6 Comments:

Blogger Thee, Hannah! said...

"The Coming of the Roads" by Billy Edd Wheeler (with whom you may be familiar already if you're Appalachian; he also wrote "Coal Tattoo".

7/05/2006 7:22 AM  
Blogger Plain Foolish said...

I knew _Coal Tattoo_, but had not heard _The Coming of the Roads_. In a sense, those roads took me out. I can remember as clearly as if it were yesterday the time I was looking for work back home. It was summer, so working as a teacher wasn't really an option, so I went to a work agency and took their tests. After a while, a woman came out with a concerned look on her face, and asked me to follow her.

We began the interview, with me trying to make it clear that I wasn't too proud to work, despite my college degree. I wanted a job, and would take just about anything. Finally, she asked if she could give me another test. Sure, no problem. I'm good at tests. So she gave me one of those quick IQ tests, the kind that are basically meaningless and can be done in less than an hour. I finished in very little time and she sat there grading it.

After a minute of rechecking her work, she asked me back into the back room, where she told me that she didn't have anything that would keep my mind busy. I told her that I didn't care, I just needed work. She said she'd call, but never did. A week later, I got a job as a waitress by not mentioning my degree. If they hadn't been closed just then, I might have applied to the mines. I'd already been through the basketweaving company. If I'd been clever, I ought to have applied to the ceramics factory.

Next to none of the brightest students that graduated with me still live in Appalachia. The one exception I can think of stayed because she had a child. And we're not the first generation to be faced with that choice. I'm very much afraid we won't be the last.

7/05/2006 8:04 AM  
Blogger Canine Diamond said...

I think that happens in a lot of circumstances, really. I know all the young, educated people leave Iowa for bigger, more exciting cities. The kids in my mother's hometown in New Jersey head for New York or Philadelphia. Kids in Texas want to be in Houston or Dallas. A lot of the ones who don't go to school work on the oil outfits in Texas and Louisiana but that can be iffy (not unlike mine work, I imagine).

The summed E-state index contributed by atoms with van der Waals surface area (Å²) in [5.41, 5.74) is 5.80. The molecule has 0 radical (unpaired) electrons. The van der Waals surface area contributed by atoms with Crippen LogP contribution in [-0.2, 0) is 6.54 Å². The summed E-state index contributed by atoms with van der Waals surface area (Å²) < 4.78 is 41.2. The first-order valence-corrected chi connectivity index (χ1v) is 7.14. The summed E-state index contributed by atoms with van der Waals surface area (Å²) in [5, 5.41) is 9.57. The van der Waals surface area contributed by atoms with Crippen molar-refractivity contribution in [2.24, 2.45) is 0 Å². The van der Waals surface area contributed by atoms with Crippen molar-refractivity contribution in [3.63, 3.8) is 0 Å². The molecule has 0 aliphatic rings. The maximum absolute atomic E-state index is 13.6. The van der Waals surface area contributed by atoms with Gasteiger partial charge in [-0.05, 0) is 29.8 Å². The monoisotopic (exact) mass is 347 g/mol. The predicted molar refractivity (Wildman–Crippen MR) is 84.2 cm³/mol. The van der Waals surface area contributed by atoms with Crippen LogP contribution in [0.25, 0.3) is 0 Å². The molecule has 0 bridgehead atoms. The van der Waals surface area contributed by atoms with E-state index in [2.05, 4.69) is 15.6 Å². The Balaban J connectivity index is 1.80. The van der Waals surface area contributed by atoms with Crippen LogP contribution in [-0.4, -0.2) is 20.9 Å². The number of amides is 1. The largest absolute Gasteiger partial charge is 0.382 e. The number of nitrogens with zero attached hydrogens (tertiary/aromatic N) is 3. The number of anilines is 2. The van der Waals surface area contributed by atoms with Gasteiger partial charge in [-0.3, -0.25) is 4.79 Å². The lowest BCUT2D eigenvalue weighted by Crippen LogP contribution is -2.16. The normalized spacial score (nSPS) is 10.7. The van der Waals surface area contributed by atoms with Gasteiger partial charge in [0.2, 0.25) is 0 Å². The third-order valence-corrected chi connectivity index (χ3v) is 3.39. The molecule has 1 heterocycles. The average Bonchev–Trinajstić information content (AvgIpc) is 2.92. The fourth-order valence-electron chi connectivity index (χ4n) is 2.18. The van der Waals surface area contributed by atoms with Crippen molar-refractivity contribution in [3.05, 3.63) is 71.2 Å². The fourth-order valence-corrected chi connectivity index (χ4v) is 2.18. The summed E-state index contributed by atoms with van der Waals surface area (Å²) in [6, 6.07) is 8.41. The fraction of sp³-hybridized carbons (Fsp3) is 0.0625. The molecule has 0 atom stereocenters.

I couldn't find a job when I got out of college, either, because I live in a suburb where all the jobs are clerks, waitresses, hotel maids, etc., and they don't want college degrees, either. Women my age are either supposed to be married or Mexican minimum-wage earners (harsh, but for real. I'd clean hotel rooms but they would have to pay me like an American). I badgered my way into the vet tech job because I was willing to start as kennel help (all dog poop, all the time). I ended up being a good technician but it paid like unskilled work even after I advanced a bit. I work downtown with all the other "eggheads" now. Yawn.

I probably rather be in that ceramics factory.

One of my mother's graduate-school friends is a counselor in Richwood, West Virginia. She loves the area but says she's finally decided that teenage motherhood isn't so bad if it gives girls a reason to live. Yikes.

7/05/2006 8:56 AM  
Blogger Plain Foolish said...

The ceramics factory is great if you don't mind the effects of breathing glass dust, having it "tattoo" your skin, working with poisonous metals, etc. (and actually, I'm serious about that - one of my professors worked in the factory because he made a lot more money there as a slip presser, which work is not the most skilled job there, than he made either as an artist or as a professor.)

I can sympathize with her softening attitude towards teen pregnancy. Telling folks to hold off on children when you can't offer them anything else tends to be less than effective, and depressing, to boot.

7/05/2006 10:02 AM  
Blogger Canine Diamond said...

I can believe it.

No, I don't mind my hazard-free library job, but I still find myself wondering what the heck I'm going to do with myself when I finally get my MLIS and have to do something with it (people can excuse you for not doing anything with a BA in history, but after that you're not allowed to have a useless master's degree, too). I'm kind if hoping that my willingness to live in less-fashionable states like Texas, Louisiana, Arkansas, and Missouri will serve me well. Besides, I still won't get paid much so I better not be planning to head out to New York or D.C. or San Francisco.

I could really go for northern Arkansas right now. Mountains and Civil War history, and no hurricane season. Mmm-mmm, good. But there are never any jobs in those places. Fayetteville, maybe, if I'm lucky. I like Texas but I think the climate might kill me after a while.

7/05/2006 10:10 AM  
Blogger Plain Foolish said...

Well, I have a B.A. in history, and my husband has 2, count 'em 2 useless M.A.s Bwah ha ha ha. And is being encouraged by his boss to get an MLS. Which is part of why I dither so badly over the psych degree idea. But we're managing to scrape by in DC. Actually, one of the things my husband looked to see if he could find was a scholarship for people wanting to be librarians in underserved areas. No such luck, but I would imagine that a willingness to live in less exciting locales would be valuable in an MLS. (Though there's tons of MLS-only jobs in DC if you decide you want to come here.)

7/05/2006 10:36 AM